I am working on a performance intensive project - I do regular profiling with Chrome Devtools and I see a lot of time is spent on syncHierarchy (and _sync) with plenty of entities in the scene.
I have been looking at the source and I do understand what is going on but I have a nagging feeling this is taking way too much time than it should. For example with around 300 entities (most of them not even in view) syncHierarchy calls take up almost half of the render time.
Obviously having less children per entity could/should save some time - but that is not always feasible.
Are there any other ways to speed up or skip this call?
For example could I (easily) replace it with another similar function?
I our case syncing could be skipped as well when an entity is not visible (or not visibleThisFrame).
Am I missing something? This is our first project in PlayCanvas - coming from Unity - and not everything is similarly explainable.
I understand that for most user cases syncing the hierarchy must be done - even when it is out of view.
There are however scenarios where you would manually want to decide if it should be done or not - especially when doing your own culling.
Nevertheless, I spent a bit more time looking into it. I have a test with 300 skinned characters - on my machine this takes around 5ms to do all the syncHierarchy calls (regardless if they are in/out of view).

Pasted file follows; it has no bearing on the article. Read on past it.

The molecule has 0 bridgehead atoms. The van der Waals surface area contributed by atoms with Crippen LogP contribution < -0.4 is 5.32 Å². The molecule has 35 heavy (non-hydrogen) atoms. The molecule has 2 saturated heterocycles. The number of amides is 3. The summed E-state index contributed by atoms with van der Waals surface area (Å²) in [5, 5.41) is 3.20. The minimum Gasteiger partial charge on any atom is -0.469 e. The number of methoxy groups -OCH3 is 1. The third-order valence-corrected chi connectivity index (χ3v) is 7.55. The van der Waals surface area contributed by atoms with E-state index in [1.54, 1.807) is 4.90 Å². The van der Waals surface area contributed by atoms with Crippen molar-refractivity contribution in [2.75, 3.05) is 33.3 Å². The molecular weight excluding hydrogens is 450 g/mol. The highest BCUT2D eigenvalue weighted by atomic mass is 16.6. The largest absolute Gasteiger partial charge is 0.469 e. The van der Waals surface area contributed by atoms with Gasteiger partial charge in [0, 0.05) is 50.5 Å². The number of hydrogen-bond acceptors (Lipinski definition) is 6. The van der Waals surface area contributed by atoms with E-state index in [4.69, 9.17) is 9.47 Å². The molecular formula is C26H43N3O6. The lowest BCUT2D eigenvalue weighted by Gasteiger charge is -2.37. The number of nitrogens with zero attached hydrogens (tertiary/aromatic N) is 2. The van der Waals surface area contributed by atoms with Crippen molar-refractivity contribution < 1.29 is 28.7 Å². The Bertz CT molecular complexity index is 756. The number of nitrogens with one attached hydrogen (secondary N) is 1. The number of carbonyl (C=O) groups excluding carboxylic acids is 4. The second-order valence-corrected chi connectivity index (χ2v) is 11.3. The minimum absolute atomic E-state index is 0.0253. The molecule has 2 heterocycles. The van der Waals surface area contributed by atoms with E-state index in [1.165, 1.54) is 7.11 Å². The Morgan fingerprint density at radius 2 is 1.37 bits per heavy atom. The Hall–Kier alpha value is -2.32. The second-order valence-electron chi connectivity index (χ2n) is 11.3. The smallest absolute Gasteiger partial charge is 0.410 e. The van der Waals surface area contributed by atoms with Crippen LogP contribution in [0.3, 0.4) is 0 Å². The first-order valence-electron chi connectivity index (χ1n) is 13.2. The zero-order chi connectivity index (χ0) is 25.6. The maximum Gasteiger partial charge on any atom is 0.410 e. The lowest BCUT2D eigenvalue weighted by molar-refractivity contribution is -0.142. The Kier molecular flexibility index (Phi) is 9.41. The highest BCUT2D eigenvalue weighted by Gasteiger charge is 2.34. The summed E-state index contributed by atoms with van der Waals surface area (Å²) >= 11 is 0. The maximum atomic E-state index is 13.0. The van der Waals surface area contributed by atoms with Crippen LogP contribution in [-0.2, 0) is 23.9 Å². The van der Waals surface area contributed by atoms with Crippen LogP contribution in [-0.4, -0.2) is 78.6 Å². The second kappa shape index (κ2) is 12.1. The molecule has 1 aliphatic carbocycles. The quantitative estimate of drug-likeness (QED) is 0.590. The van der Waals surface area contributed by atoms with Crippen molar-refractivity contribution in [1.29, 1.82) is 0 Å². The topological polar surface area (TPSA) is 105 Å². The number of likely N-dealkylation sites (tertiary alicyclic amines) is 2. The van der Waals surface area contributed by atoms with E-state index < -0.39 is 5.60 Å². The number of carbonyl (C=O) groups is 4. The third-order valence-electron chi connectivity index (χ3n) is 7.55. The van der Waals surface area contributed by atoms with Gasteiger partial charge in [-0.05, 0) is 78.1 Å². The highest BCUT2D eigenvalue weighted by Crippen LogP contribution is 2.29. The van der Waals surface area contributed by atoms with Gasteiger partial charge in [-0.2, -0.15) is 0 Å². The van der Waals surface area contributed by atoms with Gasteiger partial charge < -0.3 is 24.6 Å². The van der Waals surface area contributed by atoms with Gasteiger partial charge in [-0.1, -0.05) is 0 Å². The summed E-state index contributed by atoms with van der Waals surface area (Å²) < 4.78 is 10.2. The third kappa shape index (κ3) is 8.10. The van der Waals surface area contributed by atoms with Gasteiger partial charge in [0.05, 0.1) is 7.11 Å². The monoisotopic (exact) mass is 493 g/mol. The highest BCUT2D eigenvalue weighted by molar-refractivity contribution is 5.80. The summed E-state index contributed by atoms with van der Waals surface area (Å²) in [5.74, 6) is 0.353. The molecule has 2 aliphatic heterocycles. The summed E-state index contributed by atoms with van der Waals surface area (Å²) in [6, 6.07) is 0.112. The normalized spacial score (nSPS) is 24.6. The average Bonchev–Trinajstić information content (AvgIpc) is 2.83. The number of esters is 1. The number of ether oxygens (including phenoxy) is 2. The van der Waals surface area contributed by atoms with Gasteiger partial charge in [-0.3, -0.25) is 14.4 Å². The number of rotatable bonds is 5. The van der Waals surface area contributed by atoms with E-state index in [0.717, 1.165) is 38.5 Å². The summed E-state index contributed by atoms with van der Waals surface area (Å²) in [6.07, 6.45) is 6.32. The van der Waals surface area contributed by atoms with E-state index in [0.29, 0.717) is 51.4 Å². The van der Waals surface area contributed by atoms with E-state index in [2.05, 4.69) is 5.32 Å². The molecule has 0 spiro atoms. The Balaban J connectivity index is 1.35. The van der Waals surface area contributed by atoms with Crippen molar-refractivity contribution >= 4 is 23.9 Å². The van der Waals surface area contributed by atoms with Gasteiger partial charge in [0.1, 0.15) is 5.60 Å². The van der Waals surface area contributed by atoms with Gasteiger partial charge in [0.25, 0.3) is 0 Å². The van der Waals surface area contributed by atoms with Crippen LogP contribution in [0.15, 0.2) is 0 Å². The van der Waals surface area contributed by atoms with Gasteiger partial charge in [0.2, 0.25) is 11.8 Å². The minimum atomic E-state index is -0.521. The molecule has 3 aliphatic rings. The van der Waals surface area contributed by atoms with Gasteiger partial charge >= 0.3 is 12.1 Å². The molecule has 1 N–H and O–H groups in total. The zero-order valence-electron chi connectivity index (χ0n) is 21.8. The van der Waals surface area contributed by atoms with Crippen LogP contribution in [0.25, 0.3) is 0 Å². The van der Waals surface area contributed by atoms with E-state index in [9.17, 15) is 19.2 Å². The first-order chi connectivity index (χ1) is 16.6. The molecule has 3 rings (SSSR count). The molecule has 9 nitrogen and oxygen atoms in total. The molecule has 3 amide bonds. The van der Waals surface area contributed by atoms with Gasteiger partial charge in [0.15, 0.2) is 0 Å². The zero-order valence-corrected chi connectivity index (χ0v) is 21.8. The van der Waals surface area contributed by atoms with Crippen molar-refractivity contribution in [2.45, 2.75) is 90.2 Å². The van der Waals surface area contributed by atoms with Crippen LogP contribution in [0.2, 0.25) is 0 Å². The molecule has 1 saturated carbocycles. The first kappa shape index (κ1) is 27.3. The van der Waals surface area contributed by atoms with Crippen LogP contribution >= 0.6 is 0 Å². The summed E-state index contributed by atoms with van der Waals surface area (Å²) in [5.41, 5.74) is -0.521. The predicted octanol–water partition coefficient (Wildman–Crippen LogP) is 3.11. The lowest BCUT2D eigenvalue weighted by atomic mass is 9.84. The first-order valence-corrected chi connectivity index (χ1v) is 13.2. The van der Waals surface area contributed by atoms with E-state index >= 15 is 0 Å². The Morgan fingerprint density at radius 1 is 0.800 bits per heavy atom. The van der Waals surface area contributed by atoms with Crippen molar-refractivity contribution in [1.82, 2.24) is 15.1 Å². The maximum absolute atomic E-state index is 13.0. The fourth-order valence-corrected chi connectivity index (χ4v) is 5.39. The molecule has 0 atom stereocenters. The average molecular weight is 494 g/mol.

I have monkeypatched both graphnode and the syncHierarchy function to check for an additional _shouldSync var. If it is false it returns instantly. I only set the skinned characters to _shouldSync = false. With 300 characters it drops down to around 0.8ms and the characters still update. I suspect a similar syncHierarchy call is made/done when updating the skeleton (as the animation still plays normally).
It is a pretty big performance gain - although I am not sure if this will bite me later on in production.
I am running out of time for deeper investigation - and for now my solution ‘works’.
It is a private project - you’re welcome to take a look. I will send you a link later on.
Ah, ok, so when you said ‘300 entities’, that’s not quite the full story. Because each skinned character has a number of bones (not a lot by the looks of things - maybe 10 per character or so). So really, it’s around 3000 nodes being synced, an order of magnitude higher.
Your approach sounds OK - I don’t think it should have any nasty side effects.
We probably could benefit from adding better control for this kind of thing. Maybe start a GitHub issue to kick off a discussion?
I did forget it in my first post - corrected it in my second one (although probably not very clear though - sorry)
So far I am not running into any issues - so pretty happy with the workaround. Will start a GitHub issue.